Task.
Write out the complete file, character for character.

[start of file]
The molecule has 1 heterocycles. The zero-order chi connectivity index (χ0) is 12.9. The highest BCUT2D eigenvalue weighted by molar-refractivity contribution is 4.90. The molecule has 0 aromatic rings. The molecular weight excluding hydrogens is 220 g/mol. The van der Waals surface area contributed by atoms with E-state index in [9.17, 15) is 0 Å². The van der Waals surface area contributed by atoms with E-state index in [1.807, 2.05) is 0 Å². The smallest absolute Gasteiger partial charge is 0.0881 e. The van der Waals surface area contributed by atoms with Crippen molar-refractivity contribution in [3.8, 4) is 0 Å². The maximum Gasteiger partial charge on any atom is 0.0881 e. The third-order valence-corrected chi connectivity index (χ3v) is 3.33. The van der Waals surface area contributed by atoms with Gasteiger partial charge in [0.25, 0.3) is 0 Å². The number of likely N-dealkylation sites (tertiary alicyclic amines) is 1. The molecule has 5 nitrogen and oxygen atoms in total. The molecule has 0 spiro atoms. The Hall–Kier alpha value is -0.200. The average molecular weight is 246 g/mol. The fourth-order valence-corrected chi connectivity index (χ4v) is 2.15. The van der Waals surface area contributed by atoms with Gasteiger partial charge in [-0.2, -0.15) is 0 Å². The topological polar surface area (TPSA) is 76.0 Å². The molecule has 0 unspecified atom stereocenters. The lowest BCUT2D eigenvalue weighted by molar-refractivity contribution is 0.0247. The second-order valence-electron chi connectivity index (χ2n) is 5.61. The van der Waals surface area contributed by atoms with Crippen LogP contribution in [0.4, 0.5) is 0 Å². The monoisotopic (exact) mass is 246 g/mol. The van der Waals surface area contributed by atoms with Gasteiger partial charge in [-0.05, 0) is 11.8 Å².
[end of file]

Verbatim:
The molecule has 1 heterocycles. The zero-order chi connectivity index (χ0) is 12.9. The highest BCUT2D eigenvalue weighted by molar-refractivity contribution is 4.90. The molecule has 0 aromatic rings. The molecular weight excluding hydrogens is 220 g/mol. The van der Waals surface area contributed by atoms with E-state index in [9.17, 15) is 0 Å². The van der Waals surface area contributed by atoms with E-state index in [1.807, 2.05) is 0 Å². The smallest absolute Gasteiger partial charge is 0.0881 e. The van der Waals surface area contributed by atoms with Crippen molar-refractivity contribution in [3.8, 4) is 0 Å². The maximum Gasteiger partial charge on any atom is 0.0881 e. The third-order valence-corrected chi connectivity index (χ3v) is 3.33. The van der Waals surface area contributed by atoms with Gasteiger partial charge in [0.25, 0.3) is 0 Å². The number of likely N-dealkylation sites (tertiary alicyclic amines) is 1. The molecule has 5 nitrogen and oxygen atoms in total. The molecule has 0 spiro atoms. The Hall–Kier alpha value is -0.200. The average molecular weight is 246 g/mol. The fourth-order valence-corrected chi connectivity index (χ4v) is 2.15. The van der Waals surface area contributed by atoms with Gasteiger partial charge in [-0.2, -0.15) is 0 Å². The topological polar surface area (TPSA) is 76.0 Å². The molecule has 0 unspecified atom stereocenters. The lowest BCUT2D eigenvalue weighted by molar-refractivity contribution is 0.0247. The second-order valence-electron chi connectivity index (χ2n) is 5.61. The van der Waals surface area contributed by atoms with Crippen LogP contribution in [0.4, 0.5) is 0 Å². The monoisotopic (exact) mass is 246 g/mol. The van der Waals surface area contributed by atoms with Gasteiger partial charge in [-0.05, 0) is 11.8 Å².